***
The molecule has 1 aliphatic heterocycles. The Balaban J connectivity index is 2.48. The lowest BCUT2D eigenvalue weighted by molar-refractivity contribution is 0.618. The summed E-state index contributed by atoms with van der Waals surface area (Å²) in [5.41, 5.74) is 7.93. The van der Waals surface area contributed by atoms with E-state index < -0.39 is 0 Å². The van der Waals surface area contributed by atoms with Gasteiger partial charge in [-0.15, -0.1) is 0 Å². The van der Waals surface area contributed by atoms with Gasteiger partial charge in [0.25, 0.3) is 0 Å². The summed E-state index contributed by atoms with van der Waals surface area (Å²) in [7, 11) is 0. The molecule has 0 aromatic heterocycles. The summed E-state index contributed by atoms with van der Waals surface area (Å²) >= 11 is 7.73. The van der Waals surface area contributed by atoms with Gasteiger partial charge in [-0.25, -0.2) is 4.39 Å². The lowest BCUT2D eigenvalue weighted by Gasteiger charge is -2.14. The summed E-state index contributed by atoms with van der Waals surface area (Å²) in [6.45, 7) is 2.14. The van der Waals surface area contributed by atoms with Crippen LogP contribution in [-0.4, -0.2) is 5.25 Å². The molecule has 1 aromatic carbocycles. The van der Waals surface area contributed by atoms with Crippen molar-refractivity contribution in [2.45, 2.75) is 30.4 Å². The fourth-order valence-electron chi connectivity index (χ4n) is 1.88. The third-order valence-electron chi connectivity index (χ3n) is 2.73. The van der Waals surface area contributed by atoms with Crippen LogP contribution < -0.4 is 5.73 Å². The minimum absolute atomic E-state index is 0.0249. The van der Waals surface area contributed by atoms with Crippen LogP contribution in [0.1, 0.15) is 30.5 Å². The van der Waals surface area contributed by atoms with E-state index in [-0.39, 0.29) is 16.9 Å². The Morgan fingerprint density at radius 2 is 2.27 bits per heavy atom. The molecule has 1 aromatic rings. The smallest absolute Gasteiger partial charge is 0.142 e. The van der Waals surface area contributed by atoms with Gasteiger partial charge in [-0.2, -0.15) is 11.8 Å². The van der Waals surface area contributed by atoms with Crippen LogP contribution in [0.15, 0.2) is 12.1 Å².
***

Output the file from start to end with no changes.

The molecule has 1 aliphatic heterocycles. The Balaban J connectivity index is 2.48. The lowest BCUT2D eigenvalue weighted by molar-refractivity contribution is 0.618. The summed E-state index contributed by atoms with van der Waals surface area (Å²) in [5.41, 5.74) is 7.93. The van der Waals surface area contributed by atoms with E-state index < -0.39 is 0 Å². The van der Waals surface area contributed by atoms with Gasteiger partial charge in [-0.15, -0.1) is 0 Å². The van der Waals surface area contributed by atoms with Gasteiger partial charge in [0.25, 0.3) is 0 Å². The summed E-state index contributed by atoms with van der Waals surface area (Å²) in [7, 11) is 0. The molecule has 0 aromatic heterocycles. The summed E-state index contributed by atoms with van der Waals surface area (Å²) >= 11 is 7.73. The van der Waals surface area contributed by atoms with Gasteiger partial charge in [-0.25, -0.2) is 4.39 Å². The lowest BCUT2D eigenvalue weighted by Gasteiger charge is -2.14. The summed E-state index contributed by atoms with van der Waals surface area (Å²) in [6.45, 7) is 2.14. The van der Waals surface area contributed by atoms with Crippen LogP contribution in [-0.4, -0.2) is 5.25 Å². The molecule has 1 aromatic carbocycles. The van der Waals surface area contributed by atoms with Crippen molar-refractivity contribution in [2.45, 2.75) is 30.4 Å². The fourth-order valence-electron chi connectivity index (χ4n) is 1.88. The third-order valence-electron chi connectivity index (χ3n) is 2.73. The van der Waals surface area contributed by atoms with Crippen LogP contribution < -0.4 is 5.73 Å². The minimum absolute atomic E-state index is 0.0249. The van der Waals surface area contributed by atoms with Crippen LogP contribution in [0.1, 0.15) is 30.5 Å². The van der Waals surface area contributed by atoms with E-state index in [-0.39, 0.29) is 16.9 Å². The Morgan fingerprint density at radius 2 is 2.27 bits per heavy atom. The molecule has 1 aromatic rings. The smallest absolute Gasteiger partial charge is 0.142 e. The van der Waals surface area contributed by atoms with Gasteiger partial charge in [-0.2, -0.15) is 11.8 Å². The van der Waals surface area contributed by atoms with Crippen LogP contribution in [0.15, 0.2) is 12.1 Å².